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Advancing Revolution

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Abstract

For Babeuf, the Revolution of 1789 opened enormous possibilities, putting into practice ideas which had previously seemed to be mere abstract speculation; it also posed enormous political and practical problems. Nineteenth-century historians such as Cabet and Marx were able to distinguish between a ‘bourgeois’ or ‘democratic’ revolution on the one hand and a ‘socialist’ revolution on the other. No such distinction was available to Babeuf. Already before 1789 he had formulated a rather vague ideal of a society based on perfect equality. He perceived the Revolution as a process unfolding in the direction of that equality. How far and how fast it would unfold he could not know: his concern was to push it as far as it would go. At each stage of the Revolution, individuals and groups would proclaim that the revolution had gone as far as necessary and that the time had come to call a halt. Babeuf’s stormy and erratic evolution was that of one who carried on pushing until the very end.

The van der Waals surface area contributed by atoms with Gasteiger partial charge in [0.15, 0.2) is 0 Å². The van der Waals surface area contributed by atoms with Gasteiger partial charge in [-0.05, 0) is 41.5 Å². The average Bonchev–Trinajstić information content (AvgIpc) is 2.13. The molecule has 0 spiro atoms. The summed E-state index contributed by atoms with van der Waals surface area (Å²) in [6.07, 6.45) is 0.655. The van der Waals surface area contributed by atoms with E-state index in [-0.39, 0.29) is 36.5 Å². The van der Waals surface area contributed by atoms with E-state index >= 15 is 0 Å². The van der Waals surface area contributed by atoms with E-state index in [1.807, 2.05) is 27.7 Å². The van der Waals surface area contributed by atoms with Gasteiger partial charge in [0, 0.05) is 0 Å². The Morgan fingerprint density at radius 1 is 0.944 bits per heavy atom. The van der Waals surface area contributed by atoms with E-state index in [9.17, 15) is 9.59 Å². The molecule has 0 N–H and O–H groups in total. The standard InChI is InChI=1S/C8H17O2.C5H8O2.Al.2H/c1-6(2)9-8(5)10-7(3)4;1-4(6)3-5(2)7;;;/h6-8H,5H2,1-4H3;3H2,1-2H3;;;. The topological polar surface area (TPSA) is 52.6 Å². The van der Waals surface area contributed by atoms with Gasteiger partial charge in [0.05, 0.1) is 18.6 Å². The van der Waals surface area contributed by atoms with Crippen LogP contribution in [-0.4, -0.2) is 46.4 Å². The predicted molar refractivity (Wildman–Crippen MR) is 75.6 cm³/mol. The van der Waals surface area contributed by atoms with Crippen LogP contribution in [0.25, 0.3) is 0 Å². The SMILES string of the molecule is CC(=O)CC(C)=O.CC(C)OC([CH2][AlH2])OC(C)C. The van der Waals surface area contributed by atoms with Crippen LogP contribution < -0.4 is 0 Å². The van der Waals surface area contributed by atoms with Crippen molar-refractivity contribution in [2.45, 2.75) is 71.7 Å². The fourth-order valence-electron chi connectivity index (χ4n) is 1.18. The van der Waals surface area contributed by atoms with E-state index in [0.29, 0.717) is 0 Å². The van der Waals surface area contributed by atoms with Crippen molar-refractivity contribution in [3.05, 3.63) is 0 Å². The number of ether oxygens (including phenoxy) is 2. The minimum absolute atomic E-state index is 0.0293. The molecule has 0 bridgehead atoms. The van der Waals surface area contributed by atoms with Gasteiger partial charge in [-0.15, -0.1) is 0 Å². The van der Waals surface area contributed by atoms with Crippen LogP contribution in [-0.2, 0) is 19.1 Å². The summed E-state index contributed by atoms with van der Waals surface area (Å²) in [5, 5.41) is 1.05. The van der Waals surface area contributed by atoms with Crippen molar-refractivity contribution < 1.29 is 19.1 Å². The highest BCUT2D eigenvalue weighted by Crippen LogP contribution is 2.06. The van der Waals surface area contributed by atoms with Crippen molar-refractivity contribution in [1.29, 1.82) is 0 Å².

Keywords

Perfect Equality Press Freedom Revolutionary Process Practice Idea Vague Ideal 
These keywords were added by machine and not by the authors. This process is experimental and the keywords may be updated as the learning algorithm improves.

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Notes

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© Ian H. Birchall 1997

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